Dot gov

Official websites use .gov
A .gov website belongs to an official government organization in the United States.


Secure .gov websites use HTTPS
A lock () or https:// means you’ve safely connected to the .gov website. Share sensitive information only on official, secure websites.

Window Guards and Locks Prevent Falls

All upper floor windows (and first floor windows that are 12 feet or more above the ground) should be protected by window guards or window locks to prevent accidental falls.  Each year, children in Wisconsin are injured or killed after falling out of windows.  There are several easy, inexpensive guards and locks that parents and landlords can install to prevent falls from windows.

What are window guards and locks?

Window guards are aluminum or steel bars with a maximum 4 inch spacing that are installed in the bottom half of a double hung window (or over the entire opening of a crank style window).  Some window guards are removable or releasable from the inside without the separate use of tools, keys or excessive force.  This type of window guard can be removed by an adult or rescue personnel in case of a fire.  Child safety window guards are not the same as burglar/security bars.  Security bars may be wide enough for a child to slip through and should not be used as a child safety window guard.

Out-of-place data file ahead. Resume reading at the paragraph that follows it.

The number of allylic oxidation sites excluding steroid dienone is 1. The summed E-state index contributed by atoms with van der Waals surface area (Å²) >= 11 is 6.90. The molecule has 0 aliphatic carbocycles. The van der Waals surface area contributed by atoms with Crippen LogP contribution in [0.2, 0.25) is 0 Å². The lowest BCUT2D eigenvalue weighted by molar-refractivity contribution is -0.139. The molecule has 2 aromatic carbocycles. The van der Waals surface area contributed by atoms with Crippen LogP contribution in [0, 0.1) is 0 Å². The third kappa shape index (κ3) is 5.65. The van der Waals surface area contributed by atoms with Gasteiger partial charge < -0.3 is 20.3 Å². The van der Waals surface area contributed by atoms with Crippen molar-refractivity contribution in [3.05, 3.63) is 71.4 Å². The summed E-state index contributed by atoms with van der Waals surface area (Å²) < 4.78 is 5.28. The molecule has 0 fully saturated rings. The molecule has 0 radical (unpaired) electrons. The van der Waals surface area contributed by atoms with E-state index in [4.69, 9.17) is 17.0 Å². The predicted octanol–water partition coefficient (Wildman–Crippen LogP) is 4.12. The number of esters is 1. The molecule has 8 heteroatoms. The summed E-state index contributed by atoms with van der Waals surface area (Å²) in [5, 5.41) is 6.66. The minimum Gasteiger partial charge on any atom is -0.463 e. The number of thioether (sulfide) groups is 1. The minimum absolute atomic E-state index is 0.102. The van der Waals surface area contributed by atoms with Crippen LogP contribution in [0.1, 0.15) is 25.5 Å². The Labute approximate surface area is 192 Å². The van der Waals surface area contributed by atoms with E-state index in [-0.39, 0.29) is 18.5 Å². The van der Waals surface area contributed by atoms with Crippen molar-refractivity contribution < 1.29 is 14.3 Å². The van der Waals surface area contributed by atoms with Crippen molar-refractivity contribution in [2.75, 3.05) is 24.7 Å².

Locks can be installed very inexpensively and can be used to secure the window in the closed position, or to restrict the window from opening more than four inches (the recommended safe amount).

Window Safety Tips

  1. Screens are not safety devices:  Screens are only designed to keep bugs and insects out, not to keep children in!
  2. Keep beds, furniture, and anything a child can climb on away from windows.
  3. When opening windows for ventilation, open windows children cannot reach, or open windows from the top, not the bottom.
  4. Install child safety window guards or locks on all windows that are 12 feet or more above the ground.
  5. Always supervise children.

For more information

Last revised December 1, 2017